Most of the rental housing stock in this country is existing build, some of it has been around for decades, and much of it is languishing or obsolete with outdated infrastructure. How do broadband providers or property owners make the numbers work and allow for fiber overbuilds in existing properties when the return on investment doesn’t compute, but the resident need is overwhelming? How is modernizing millions of properties across the country with fiber possible? These are the fundamental challenges.

Certain types of properties will have serious challenges in extending the capital required, estimated to be up to $1,000 per unit for upgrading or retrofitting broadband in a given community. Some properties have natural limitations, which is problematic when the technology is desperately needed by residents for daily life but is not affordable to deploy in a retrofit. This often is true whether the upgrade is to fiber or other solutions, such as communitywide Wi-Fi or managed Wi-Fi systems that require wiring at the back end.

In the end, the financing and justification of the expenditure are often what hold back a deployment. Telecom consultants, broadband providers and housing providers are desperately looking for solutions, knowing this is the great challenge existing housing stock faces from a competitive standpoint.

Comparing Connectivity Ratings

The level of connectivity for prospective residents is a big determinant in whether they ultimately choose one property over another. If competing against apartments across the street that may be served by a better and more modern infrastructure, such as fiber, a community will find itself at a competitive disadvantage if it does not try to meet or exceed that standard.

Two new market entrants are scoring properties based on their level of connectivity. A high rating can provide an advantage from a marketing and resident satisfaction standpoint.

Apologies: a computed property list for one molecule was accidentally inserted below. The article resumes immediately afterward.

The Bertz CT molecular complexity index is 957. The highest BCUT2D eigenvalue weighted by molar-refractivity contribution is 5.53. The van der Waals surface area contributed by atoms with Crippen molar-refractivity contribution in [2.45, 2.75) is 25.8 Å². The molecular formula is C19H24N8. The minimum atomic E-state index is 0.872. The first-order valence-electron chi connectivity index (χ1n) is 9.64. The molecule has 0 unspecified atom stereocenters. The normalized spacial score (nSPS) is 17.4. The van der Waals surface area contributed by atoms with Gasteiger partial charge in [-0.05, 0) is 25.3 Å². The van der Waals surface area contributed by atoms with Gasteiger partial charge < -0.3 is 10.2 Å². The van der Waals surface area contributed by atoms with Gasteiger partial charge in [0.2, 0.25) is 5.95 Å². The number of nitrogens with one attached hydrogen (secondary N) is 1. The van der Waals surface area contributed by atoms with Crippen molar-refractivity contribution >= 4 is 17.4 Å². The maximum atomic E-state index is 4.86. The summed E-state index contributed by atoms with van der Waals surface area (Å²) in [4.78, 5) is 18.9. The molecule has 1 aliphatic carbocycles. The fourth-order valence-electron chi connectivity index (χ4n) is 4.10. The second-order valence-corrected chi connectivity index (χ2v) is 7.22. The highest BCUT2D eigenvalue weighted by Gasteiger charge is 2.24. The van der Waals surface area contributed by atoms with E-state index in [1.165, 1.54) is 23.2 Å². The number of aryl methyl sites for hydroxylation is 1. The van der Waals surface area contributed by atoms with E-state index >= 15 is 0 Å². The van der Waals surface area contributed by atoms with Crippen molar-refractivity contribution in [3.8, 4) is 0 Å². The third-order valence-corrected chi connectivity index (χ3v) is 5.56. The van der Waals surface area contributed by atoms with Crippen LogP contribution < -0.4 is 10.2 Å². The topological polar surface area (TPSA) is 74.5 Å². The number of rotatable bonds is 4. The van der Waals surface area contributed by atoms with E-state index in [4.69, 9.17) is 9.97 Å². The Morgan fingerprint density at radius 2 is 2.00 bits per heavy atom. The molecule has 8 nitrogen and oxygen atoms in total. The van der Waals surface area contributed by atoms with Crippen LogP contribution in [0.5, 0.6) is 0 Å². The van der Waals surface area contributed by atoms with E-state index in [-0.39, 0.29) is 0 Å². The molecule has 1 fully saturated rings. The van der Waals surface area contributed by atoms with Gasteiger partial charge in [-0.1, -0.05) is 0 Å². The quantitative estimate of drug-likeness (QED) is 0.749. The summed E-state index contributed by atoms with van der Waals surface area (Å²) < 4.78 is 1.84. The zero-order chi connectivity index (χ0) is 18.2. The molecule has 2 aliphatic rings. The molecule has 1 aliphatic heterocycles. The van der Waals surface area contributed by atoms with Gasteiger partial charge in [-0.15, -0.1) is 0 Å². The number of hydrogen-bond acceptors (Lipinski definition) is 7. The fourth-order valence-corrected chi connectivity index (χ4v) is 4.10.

After success in the U.K. and Europe, the recent U.S. multifamily launch of WiredScore brought to light how the certification for connectivity, digital infrastructure and technology in multifamily residential buildings can give a marketing edge to companies and communities that choose to brand and promote their bandwidth benefits.

WiredScore focuses on the quality and reliability of connectivity inside a building and provides a sliding scale of certification to meet properties where they are and help guide existing properties to improve service where feasible. There’s a lot at stake. At WiredScore’s launch event, Tom Redmayne (managing director, North America) highlighted that people “affected by poor connectivity are paying on average $337 per year on top of their Wi-Fi bills for extra mobile data,” underscoring the clear need for owners and providers to aim for better connectivity at home.

Another new entrant into the multifamily broadband certification market is ROVR Score, led by president and CEO Scott Casey, a longtime multifamily executive. ROVR Score aims to provide a certification solution that allows a building owner to quantitatively compare its space to its competitors. It evaluates and measures the quality of a community’s cellular and Wi-Fi connectivity, determining a ranking and score based on four key pieces of data: building infrastructure, Wi-Fi/network connectivity and reliability speeds, cellular connectivity and resident feedback. ROVR Score will analyze plans for multifamily owners, make recommendations and score a community. As changes are made, ROVR’s dynamic score will adjust accordingly.

“We ultimately want to be perceived as an independent evaluator of connectivity and be a value add for our customers, providing them with the best information we can to allow them to make better, more informed decisions [related] to the number-one amenity they provide to their residents,” said Casey.

These connectivity certification companies are ultimately good for the market. Prospective residents will know what is available at a community, and investors will know the value of the broadband system. It likely will create the need for some housing providers and broadband providers to take a harder look at the necessity for fiber overbuilds to provide seamless connectivity. When there is suddenly a tangible score for a resident to evaluate a property, that can create different motivations in the marketplace.

Ultimately, the resident broadband needs of today are going to increase. How will the multifamily industry continue to meet those challenges? We know the key is fiber – and getting the fiber to the properties remains the primary challenge.